CALGARY, Alberta, June 26, 2006 (LifeSiteNews.com) – Canada’s most out-spoken Catholic Bishop, Bishop Fred Henry of Calgary, is once again making headlines, this time as he comes head to head with the Calgary Catholic School Board.
The dispute between Bishop Henry and the Board is ostensibly over what the bishop says is the immoral practice of using monies raised by means of gambling. On a more fundamental level, however, it is a battle over what right a person or institution has to call themselves Catholic if they will not accede to the Church’s ecclesiastical powers when those powers are acting within the proper bounds of their authority.
In a pastoral letter on the matter, Bishop Henry explains that on December 9th, 2005 he renewed a request that he had made seven years previously—that the Calgary Catholic schools desist from fundraising monies by means of gambling, which, he says “exploits the weak and vulnerable.” On May 31st of this year the board formally refused to acquiesce to the bishop’s request, instead accepting a Task Force’s recommendation that Calgary schools remain free to determine what means to use to fundraise, including gambling.
“The acceptance of the Task Force’s recommendations constitutes a failure in Catholic leadership, pays lip-service to the pillar of ‘Catholicity,’ and is equivalent to Esau selling his birthright for a mess of pottage (cf. Gen. 25:29-34),” writes the bishop in the scathing pastoral letter that leaves little room for loose interpretation.
Ward 2 trustee, Janice Sarich, however, defended the Board’s decision, saying, “The feedback I’ve received from parents…is strongly against any motion that would restrict the flow of money generated by casinos,” according to the Edmonton Sun.
But in the Bishop’s opinion there is no room for negotiation; his request, he makes abundantly clear in the letter, is not a suggestion, but an order, and an order that he has the authority to enforce.
“Morality is not determined by a straw-vote,” he writes. “The School Board, the individual schools, and related parent councils and societies must get out of bingo and casino gambling fundraising activities. There is no question as to ‘what’ has to be done but there is room to negotiate ‘how’ and ‘when.’”
The School Board, and its trustees, says the bishop, must do more than merely “understand where the bishop is coming from.” He goes on to quote the Code of Canon Law—the code of law that governs matters in the Catholic Church—which states, “Even if it really be Catholic no school may bear the title Catholic school without the consent of the competent ecclesiastical authority,” suggesting that as Calgary’s “competent ecclesiastical authority” he would remove his consent for the schools to call themselves Catholic if the Board did not change its mind.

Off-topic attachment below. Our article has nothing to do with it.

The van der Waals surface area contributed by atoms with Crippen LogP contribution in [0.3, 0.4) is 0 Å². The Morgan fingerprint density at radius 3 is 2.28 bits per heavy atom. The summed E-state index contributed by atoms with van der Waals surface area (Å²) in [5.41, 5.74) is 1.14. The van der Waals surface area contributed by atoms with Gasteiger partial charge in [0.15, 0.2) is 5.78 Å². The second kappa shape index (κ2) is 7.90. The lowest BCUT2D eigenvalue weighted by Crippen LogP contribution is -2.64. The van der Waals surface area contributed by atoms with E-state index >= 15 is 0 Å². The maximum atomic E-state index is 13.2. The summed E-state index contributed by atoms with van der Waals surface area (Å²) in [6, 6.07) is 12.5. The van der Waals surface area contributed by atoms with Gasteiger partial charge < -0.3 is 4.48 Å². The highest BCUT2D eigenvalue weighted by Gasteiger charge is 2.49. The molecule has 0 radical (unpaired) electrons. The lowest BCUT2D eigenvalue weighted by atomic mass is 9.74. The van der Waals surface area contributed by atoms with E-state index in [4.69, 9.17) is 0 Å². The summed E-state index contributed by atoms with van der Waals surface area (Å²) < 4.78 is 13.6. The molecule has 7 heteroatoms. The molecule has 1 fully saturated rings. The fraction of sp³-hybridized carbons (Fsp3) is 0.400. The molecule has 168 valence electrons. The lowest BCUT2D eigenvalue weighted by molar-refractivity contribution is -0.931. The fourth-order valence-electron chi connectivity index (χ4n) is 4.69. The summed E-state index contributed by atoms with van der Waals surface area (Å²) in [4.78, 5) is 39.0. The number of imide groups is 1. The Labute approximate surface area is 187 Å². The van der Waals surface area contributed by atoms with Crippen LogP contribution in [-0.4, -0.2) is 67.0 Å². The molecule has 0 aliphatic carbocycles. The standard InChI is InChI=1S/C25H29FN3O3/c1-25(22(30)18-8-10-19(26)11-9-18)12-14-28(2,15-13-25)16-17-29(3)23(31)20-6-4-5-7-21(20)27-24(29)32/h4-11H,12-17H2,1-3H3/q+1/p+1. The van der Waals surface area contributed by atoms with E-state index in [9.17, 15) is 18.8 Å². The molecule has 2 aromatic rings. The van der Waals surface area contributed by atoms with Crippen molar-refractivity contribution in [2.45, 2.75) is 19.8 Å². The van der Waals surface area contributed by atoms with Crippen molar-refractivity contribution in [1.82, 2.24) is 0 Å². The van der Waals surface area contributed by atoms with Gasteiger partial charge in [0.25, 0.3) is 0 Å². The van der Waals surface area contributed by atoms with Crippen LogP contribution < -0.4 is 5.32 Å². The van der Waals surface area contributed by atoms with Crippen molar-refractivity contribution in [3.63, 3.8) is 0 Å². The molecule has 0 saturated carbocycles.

Well the good bishop’s argument is not about the "immoral practice of using monies raised by means of gambling", but instead that "gambling attracts a disproportionate number of welfare recipients, pensioners, and working poor" and that it is "morally wrong for a Catholic institution to formally cooperate in an industry that exploits the weak and vulnerable."
Bishop Henry always writes great pastoral letters.
The Trustees are not a parallel magisterium but accountable to the magisterium. They are not an official teaching body within the Catholic community on faith and morals. As Catholic Trustees, they have to do more than merely “understand where the bishop is coming from.”
The Code of Canon Law in 803 #3 states: “Even if it really be Catholic no school may bear the title Catholic school without the consent of the competent ecclesiastical authority.” A Catholic school is an instrument of the Church and is one in which Catholic education is established, directed, recognized or consented to, by the local bishop, who is competent to issue prescriptions dealing with the general regulation of Catholic schools (Cf. Canon 806#1).
A Catholic school is one in which all instruction and education is grounded in the principles of Catholic doctrine, subject to the authority of the Catholic Church. This dimension of accountability has not been adequately acknowledged by Administration and Trustees.
Their methodology featuring “the round-table” was also wrong. Morality is not determined by a straw-vote, participation was not inclusive of the whole Catholic community, and given the so-called “neutrality” of the trustees, the outcome was predetermined. My objections to the methodology were not considered significant.